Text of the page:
Even as being self-employed and taking on projects on a freelance basis is empowering, it does have its challenges and one of those is the extra stress contracting puts on mental health and wellness. Between invoicing clients, managing subcontractors and getting the work done, it can feel like being pulled in all directions at once.
But with the pandemic scattering teams to their homes and Zoom replacing basic human interaction, freelancers and hybrid teams face a new challenge to their mental health: isolation. As the year draws to a close, we connected with mental health professionals and HR managers for field-tested tips and techniques that keep everyone in top mental health form.
Engagement and mental health go hand-in-hand
Nobody enjoys sitting through yet another virtual meeting. And with virtual meetings, when you’re not engaged in the conversation and there’re emails piling up in the inbox, it’s too easy to hit the video-off switch and mentally check out.
And that’s a problem. Engagement is a powerful tool to protect your mental health. A Gallup poll from 2020 noted that “when employees are engaged and thriving at work, burnout decreases and productivity improves.” It’s also one of the keys to holding meetings that matter. Alex Mastin, founder and CEO of Home Grounds, keeps his teams engaged with the help of apps. “To enhance our remote workplace culture, we’ve introduced several new benefits such as a wellbeing subscription to Headspace and integrated Quizbreaker sessions to encourage colleague communication and replace the workplace banter that usually unfolds in the break room, reducing isolation.”
When you’re working from home, it can be tough to achieve the work-life balance that it feels like every website is encouraging you to achieve. But the problem is that it can feel like every minute you’re not working, you’re falling behind.
Those kinds of feelings can rapidly turn into burnout. And we heard from a few professionals who found value in encouraging people to step back from their work. Charlotte Robinson, who is both the head of human resources and an IT senior manager, writes that her company, “… decided to shut down our servers at 7 PM EST on a daily basis so that even if extra work was there to be completed, the employees would not feel pressured to spend their free time on it.”
Photo by Tim Goedhart on Unsplash
Psychiatrist Dr. Debanjan Banerjee also encourages independent contractors to step away from their work.
“The mind can be biased on comfort so you must not allow yourself to be mentally conditioned into being satisfied only by your work or your comfort zones. Maximizing PTOs and taking advantage of day-offs is critical to provide yourself opportunities for a change in scenery and socialization, keeping you psychologically healthy.”Dr. Debanjan Banerjee, Psychiatrist
Your safety net(work)
When you work from home, you may be hundreds of miles from your closest team member. But the truth is we’ve never been more connected. And when confronting isolation, freelancing coach Laura Briggs shares:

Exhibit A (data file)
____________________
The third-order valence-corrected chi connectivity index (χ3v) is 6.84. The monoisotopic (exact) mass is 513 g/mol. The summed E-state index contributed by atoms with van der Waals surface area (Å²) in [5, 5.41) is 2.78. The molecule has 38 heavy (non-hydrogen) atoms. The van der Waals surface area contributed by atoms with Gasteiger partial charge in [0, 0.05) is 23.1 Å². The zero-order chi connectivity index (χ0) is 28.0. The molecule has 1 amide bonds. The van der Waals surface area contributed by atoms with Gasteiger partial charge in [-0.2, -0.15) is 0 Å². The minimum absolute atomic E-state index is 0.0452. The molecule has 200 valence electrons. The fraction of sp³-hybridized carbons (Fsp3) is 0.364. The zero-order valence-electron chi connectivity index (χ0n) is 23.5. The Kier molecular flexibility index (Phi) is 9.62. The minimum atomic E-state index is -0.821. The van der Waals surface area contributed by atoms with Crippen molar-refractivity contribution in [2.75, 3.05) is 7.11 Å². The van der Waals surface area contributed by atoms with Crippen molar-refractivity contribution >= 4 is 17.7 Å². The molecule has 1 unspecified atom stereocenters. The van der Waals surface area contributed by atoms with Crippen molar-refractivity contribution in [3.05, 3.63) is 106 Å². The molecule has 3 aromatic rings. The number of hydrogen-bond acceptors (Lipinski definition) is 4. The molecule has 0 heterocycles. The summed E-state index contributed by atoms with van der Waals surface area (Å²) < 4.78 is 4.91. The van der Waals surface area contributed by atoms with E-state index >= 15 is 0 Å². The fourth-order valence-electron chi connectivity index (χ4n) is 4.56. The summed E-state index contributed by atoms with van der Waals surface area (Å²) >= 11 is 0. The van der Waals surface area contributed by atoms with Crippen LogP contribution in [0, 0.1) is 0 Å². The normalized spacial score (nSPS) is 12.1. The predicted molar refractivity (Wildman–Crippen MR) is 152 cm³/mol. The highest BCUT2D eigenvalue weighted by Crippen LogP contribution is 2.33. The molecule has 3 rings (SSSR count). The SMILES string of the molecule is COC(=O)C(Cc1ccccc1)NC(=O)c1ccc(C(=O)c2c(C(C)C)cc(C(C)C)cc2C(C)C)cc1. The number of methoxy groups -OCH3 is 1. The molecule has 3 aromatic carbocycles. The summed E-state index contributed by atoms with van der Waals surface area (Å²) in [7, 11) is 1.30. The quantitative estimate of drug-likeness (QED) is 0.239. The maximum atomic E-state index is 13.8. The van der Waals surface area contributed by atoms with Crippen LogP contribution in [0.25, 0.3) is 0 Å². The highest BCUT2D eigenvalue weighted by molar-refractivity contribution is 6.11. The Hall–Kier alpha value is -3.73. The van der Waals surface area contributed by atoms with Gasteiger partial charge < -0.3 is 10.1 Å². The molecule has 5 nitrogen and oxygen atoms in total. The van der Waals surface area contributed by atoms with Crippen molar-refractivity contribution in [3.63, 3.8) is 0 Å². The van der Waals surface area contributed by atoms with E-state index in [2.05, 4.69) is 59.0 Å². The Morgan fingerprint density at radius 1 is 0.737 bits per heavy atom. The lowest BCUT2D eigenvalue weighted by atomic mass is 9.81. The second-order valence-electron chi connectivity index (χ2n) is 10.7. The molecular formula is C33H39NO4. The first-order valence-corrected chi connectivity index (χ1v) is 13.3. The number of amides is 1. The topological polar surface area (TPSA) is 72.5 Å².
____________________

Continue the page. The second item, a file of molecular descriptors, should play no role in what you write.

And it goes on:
“Find a freelance community where you can connect with others who understand your way of life. While family and friends with traditional jobs might not get it, being connected to other freelancers where you can relax, learn, or share advice together can help break down the isolation. I’ve enjoyed doing Zoom coworking sessions with other freelancers during the pandemic because I connect with people all over the world and feel a little less alone as I’m typing away for my clients!”
Common interest groups can span the web — from bulletin boards to Discord — and sometimes the people who do the same kind of work are the best to lend a sympathetic ear.
If you see something, say something
It’s easy to lose yourself to a demanding workload where self-care takes a back seat to deadlines. Kim LaMontagne, a motivational speaker and State Trainer with National Alliance on Mental Illness, recommends that a client’s leadership team should learn to spot a worker in distress.
“Knowledge about mental illness empowers leaders to open the conversation and crosswalk the employee to the appropriate services. Leaders should not be counselors. Leaders should be the first line of defense when creating and sustaining a mentally healthy workplace culture.”
LaMontagne also recommends destigmatizing conversations about mental health, and an open dialogue between clients and freelancers will help create pathways that ensure a safe, connected workplace.
It’s time to put you first
Times are changing. The old model of business was that there was work to be done, and people adjusted their lives and work to accommodate what had to be done. But with self-employment rising and freelancers contributing $1.2 trillion to the U.S. economy, the power dynamics is shifting from employers to workers.
As more join the ranks of the Great Resignation, some will become independent contractors and others will launch their own business. But regardless of whether you are an employer or full-time employee or freelancer, focusing on mental wellness is one of the key underpinnings of making work perfectly fit everyone and every business.